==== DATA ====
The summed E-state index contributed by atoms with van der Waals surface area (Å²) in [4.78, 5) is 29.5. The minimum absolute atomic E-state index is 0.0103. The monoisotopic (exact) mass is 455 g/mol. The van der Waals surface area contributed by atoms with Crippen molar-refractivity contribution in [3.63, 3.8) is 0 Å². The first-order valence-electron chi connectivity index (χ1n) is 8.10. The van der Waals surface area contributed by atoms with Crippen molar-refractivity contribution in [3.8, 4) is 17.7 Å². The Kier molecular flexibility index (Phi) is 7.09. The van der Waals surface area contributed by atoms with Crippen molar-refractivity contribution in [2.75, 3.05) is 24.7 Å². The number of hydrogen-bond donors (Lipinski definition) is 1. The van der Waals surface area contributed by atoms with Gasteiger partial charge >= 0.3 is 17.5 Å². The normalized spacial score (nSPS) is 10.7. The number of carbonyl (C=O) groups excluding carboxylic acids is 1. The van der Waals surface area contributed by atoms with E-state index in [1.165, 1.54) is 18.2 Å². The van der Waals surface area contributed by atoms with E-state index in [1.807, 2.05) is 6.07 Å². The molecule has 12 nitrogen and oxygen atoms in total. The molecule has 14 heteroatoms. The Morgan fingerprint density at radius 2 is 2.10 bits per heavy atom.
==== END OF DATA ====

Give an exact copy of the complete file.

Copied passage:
The summed E-state index contributed by atoms with van der Waals surface area (Å²) in [4.78, 5) is 29.5. The minimum absolute atomic E-state index is 0.0103. The monoisotopic (exact) mass is 455 g/mol. The van der Waals surface area contributed by atoms with Crippen molar-refractivity contribution in [3.63, 3.8) is 0 Å². The first-order valence-electron chi connectivity index (χ1n) is 8.10. The van der Waals surface area contributed by atoms with Crippen molar-refractivity contribution in [3.8, 4) is 17.7 Å². The Kier molecular flexibility index (Phi) is 7.09. The van der Waals surface area contributed by atoms with Crippen molar-refractivity contribution in [2.75, 3.05) is 24.7 Å². The number of hydrogen-bond donors (Lipinski definition) is 1. The van der Waals surface area contributed by atoms with Gasteiger partial charge >= 0.3 is 17.5 Å². The normalized spacial score (nSPS) is 10.7. The number of carbonyl (C=O) groups excluding carboxylic acids is 1. The van der Waals surface area contributed by atoms with E-state index in [1.165, 1.54) is 18.2 Å². The van der Waals surface area contributed by atoms with E-state index in [1.807, 2.05) is 6.07 Å². The molecule has 12 nitrogen and oxygen atoms in total. The molecule has 14 heteroatoms. The Morgan fingerprint density at radius 2 is 2.10 bits per heavy atom.